On Palm Sunday, at the start of the Easter(LIVE) project, I shared my critical thoughts and fears about approach the 2011 approach was taking, and suggested an alternative project to support. There were some great comments on the post and via Twitter: many in support of my critique, and some from people who wanted to reserve judgement (participants & skeptics alike).
So as both projects have ended, it seems right to reflect on them in light of my original comments & my experience.
Initially I feared that the Easter(LIVE) updates would swamp my Twitter stream (because at least 10 of the people I follow were participating in the project). This fear was realised. After a particularly frenzied start, the posts in my Twitter stream calmed down a little, to an almost manageable level. My twitter stream wasn’t completely overwhelmed, but was considerably busier than usual, which made catching up a chore and took much longer than usual.
I decided that I would try to follow two users’ Easter(LIVE) updates, and try to ignore the others. It didn’t feel right skipping over the majority of the updates (due to my slight OCD tendencies), but it was necessary, otherwise my productivity would’ve taken a serious dive last week.
Even though I was following just two versions of the story, I found the experience very confusing. One user created a story using a vast array of characters and tweets; the other used one or two characters and far fewer tweets. But I found the two stories following different time lines and the events they were describing not aligning with each other. This detracted from the overall experience. On Good Friday and Easter Sunday the updates (predictably) reached a peak, creating a ridiculous amount of Twitter updates.
During the course of the week I ‘overheard’ discussions on Twitter between two participants who were niggling about their different interpretations of the project (too many characters & updates vs single character and fewer updates).
Of the participants I followed, very few made use of anything other than text updates. The project had encouraged the use of other media too – video, images and sound. I recognise that text updates are easier and require less preparation which probably explains the proportion of text to other media (that’s not to rubbish the amount of time and creativity expended by everyone in creating their stories). I saw a few uses of images, and heard about one user who created a number of videos for the project.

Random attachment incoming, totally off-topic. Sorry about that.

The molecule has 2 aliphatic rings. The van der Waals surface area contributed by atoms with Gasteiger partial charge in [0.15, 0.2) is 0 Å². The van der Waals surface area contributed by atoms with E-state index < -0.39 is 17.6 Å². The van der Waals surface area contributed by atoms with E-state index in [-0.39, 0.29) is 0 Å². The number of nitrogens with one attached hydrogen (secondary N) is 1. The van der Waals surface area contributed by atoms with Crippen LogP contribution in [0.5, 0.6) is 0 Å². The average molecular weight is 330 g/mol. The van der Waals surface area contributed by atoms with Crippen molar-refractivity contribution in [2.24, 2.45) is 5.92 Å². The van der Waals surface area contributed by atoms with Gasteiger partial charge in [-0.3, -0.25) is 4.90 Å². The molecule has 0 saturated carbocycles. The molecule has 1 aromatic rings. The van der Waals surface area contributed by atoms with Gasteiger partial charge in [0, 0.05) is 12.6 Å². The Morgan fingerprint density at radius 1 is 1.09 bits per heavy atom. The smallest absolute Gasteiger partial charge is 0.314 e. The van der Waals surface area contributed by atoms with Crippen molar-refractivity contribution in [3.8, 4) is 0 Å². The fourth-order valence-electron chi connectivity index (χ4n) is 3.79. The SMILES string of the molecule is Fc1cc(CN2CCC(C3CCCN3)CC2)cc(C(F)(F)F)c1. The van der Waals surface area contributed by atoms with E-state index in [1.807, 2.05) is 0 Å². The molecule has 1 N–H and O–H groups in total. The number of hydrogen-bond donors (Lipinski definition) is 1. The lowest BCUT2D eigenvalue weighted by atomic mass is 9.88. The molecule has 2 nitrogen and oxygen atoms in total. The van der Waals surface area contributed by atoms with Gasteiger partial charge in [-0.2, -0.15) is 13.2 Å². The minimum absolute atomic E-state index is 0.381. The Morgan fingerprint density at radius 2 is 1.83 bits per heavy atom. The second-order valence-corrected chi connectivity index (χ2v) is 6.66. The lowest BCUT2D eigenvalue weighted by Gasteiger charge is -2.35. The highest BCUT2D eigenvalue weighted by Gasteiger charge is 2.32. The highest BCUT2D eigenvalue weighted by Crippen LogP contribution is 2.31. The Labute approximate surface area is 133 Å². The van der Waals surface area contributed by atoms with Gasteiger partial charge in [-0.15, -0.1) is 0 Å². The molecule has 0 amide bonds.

So my fears about the project’s approach in 2011 were entirely founded. But of course that’s based on my own experience – I can’t speak for anyone else. But the team behind the project retweeted a number of messages on Sunday & Monday which expressed how helpful they’d found the project and thanking the team for their work. So it was clearly of value to and appreciated by many.
As I said previously, the number of participants and updates generated is clearly testimony to the fact that the project captured people’s imaginations. I still appreciate the project’s use of Twitter as a vehicle for such an innovative project, and still question the downside it had (for me at least).
I look forward to seeing what they have planned for future projects, but hope they tweak the approach to eliminate the downsides. I also hope they don’t simply keep innovating for the sake of it. If a project works well (as it seemed to last year – one creative telling of the story, great story-tellers, and a more cohesive approach) stick with it, making tweaks along the way.
The Passion Experience
At the end of the original post I suggested that people support the Passion Experience project as an alternative. It was following a similar approach to the EasterLive 2010 project, but encouraging users to sign-up to text updates on their phones (at no charge), or to receive them via email.
I signed up to receive the updates via text, and followed the instructions they sent back. Unfortunately, despite the process reporting that everything was OK, I didn’t receive any updates via text. I received them in my Twitter & Facebook streams, and by email. But not via text message. I had been relying on the text messages to break into my busyness during Holy Week and Easter preparations, providing a constructive disturbance and a chance to remember & reflect. The lack of updates detracted for the overall experience for me personally. However, I had encouraged others to sign-up (and 23 did via our Church affiliate link) and they successfully received text updates and found it really valuable.
So I received the updates via other means, and loved the content and found it really helpful (if not timely). It provided a manageable number of updates from one source, resulting in a more cohesive way that the Easter(LIVE) project.
On reflection, I think more people would’ve signed up if they realised they could follow in the Facebook stream (this didn’t appear to be made clear), rather than the slightly more complex text/Twitter sign-up process.
Both were innovative projects, attempting to use a new method for retelling and old story, and are to be commended. Both had weaknesses, but in spite of these, they were hugely valued by those who followed them. Each to their own ;o)
- Did you participate in Easter(LIVE)? What has the feedback been like from your followers?
- Did you follow any Easter(LIVE) stories or the Passion Experience? What was the experience like for you?
- If you could make one suggestion for an improvement to future projects, what would it be?